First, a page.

Sri Lanka 312 and 210 for 6 (Dhananjaya 53*, Madushka 52, Ramesh 19*, Noman 3-59, Agha 2-25) are 61 runs ahead of Pakistan 461 (Shakeel 208*, Ramesh 5-136).
Dhananjaya de Silva stands between Pakistan and an easy Test victory in Galle, as the two sides headed to tea on the fourth day, as they have done far too frequently in the past.
His undefeated half-century and important partnerships with Dinesh Chandimal first and now Ramesh Mendis have helped Sri Lanka erase a 61-run deficit in the first innings. However, Pakistan retains control of the game, having taken three wickets in each session on the fourth day, knowing that one more dismissal will expose the tail.
While Pakistan depended on its pace bowlers for early breakthroughs in the first innings, Galle’s reputation for being spin-friendly – particularly at the tail end of a Test – became clear as Noman Ali and Abrar Ahmed shared the wickets in the morning.
After a few overs in the fading light the day before, Dimuth Karunaratne and Nishan Madushka gave Sri Lanka a decent start. The strike didn’t rotate much – the first single was taken in the tenth over and 39th run – but Sri Lanka picked up a boundary in each over, and despite some probing lines from Shaheen Afridi and Naseem Shah, looked fairly comfortable.
However, Abrar’s debut had an immediate impact, as an uncharacteristically wayward hit from Karunaratne resulted in a spectacular catch diving low at midwicket by Agha Salman. Even when the run rate slowed, Madushka and Kusal Mendis returned to the innings calmly, seeing off the fast bowlers and appearing quite secure against spin.However, a pair of strikes by Noman in the final half-hour turned things around. He grabbed Kusal Mendis in front before a superb delivery spinning away from Angelo Mathews clipped the edge and was smartly pouched by Babar Azam at first slip.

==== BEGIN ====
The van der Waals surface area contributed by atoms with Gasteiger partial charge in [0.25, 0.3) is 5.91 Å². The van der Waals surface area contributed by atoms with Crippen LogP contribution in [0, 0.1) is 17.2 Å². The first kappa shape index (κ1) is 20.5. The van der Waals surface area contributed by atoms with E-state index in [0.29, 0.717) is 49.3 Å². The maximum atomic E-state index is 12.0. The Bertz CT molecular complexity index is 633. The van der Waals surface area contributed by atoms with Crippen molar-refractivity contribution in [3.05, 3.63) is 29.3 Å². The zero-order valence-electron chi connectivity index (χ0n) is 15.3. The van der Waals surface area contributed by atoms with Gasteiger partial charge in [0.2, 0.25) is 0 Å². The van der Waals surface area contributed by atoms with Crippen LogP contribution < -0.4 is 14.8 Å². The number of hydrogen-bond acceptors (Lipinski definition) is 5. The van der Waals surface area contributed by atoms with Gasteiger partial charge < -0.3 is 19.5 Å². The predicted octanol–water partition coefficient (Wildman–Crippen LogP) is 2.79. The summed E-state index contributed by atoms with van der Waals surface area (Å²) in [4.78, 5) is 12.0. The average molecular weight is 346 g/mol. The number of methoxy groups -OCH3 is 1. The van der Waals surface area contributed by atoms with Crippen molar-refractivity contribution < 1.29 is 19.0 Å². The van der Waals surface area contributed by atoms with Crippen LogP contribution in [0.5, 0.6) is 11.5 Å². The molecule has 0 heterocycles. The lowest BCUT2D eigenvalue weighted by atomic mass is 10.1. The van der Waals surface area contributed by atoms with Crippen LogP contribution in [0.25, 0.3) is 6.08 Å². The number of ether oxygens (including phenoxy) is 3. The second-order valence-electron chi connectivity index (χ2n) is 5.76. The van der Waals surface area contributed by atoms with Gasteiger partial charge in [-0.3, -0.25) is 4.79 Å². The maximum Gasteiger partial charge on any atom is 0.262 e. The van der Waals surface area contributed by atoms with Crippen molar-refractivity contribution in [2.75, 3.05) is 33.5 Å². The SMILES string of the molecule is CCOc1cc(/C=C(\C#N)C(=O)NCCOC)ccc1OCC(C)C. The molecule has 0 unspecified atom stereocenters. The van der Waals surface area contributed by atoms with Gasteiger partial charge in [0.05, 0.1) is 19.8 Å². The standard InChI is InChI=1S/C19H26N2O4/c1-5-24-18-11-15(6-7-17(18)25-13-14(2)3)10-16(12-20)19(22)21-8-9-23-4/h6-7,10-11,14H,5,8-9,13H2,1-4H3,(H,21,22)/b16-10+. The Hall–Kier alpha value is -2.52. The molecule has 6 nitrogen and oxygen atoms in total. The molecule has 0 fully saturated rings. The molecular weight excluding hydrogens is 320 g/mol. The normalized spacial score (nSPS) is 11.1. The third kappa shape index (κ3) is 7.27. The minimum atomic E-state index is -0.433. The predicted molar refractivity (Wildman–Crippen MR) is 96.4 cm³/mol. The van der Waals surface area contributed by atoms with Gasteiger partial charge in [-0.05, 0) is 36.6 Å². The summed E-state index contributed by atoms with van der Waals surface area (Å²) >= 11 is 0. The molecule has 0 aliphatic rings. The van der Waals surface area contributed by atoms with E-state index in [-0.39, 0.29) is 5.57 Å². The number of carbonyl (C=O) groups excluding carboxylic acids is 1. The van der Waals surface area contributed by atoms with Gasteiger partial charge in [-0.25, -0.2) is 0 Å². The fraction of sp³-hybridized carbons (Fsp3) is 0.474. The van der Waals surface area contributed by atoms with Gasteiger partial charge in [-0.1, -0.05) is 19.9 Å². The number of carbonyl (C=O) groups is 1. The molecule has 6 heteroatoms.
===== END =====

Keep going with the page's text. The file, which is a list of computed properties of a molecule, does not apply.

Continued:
Madushka was strong at the opposite end, but shortly after reaching his half-century, he played a reckless shot off Noman, which proved costly. However, as in the first innings, the fifth-wicket partnership kept Sri Lanka in the game. Dhananjaya and Chandimal pounced on Afridi, forcing him out after only four overs. They were more cautious against spin, but intelligent shot selection and constant field manipulation kept the runs flowing as they closed in on Pakistan’s advantage.
They’d reach the 50-run mark, but no sooner had Sri Lanka taken the lead than Chandimal chipped one to midwicket off Agha, and Imam-ul-Haq took a brilliant catch.
The catching for Pakistan has been outstanding throughout this Test, and this was most clear in Abdullah Shafique’s grab at short leg that dismissed Sadeera Samarawickrama. Initially caught off guard by the edge, Shafique reacted to dive to his right and grab a one-handed diving catch, sending Sri Lanka over the edge.
Pakistan smelt blood and tried to make inroads before tea, but Ramesh Mendis and Dhananjaya held tight for the final 11 overs, adding 35 runs to extend the margin to 61. They’ll need a lot more to compete, but with Dhananjaya still around, Sri Lanka are still very much alive in Galle.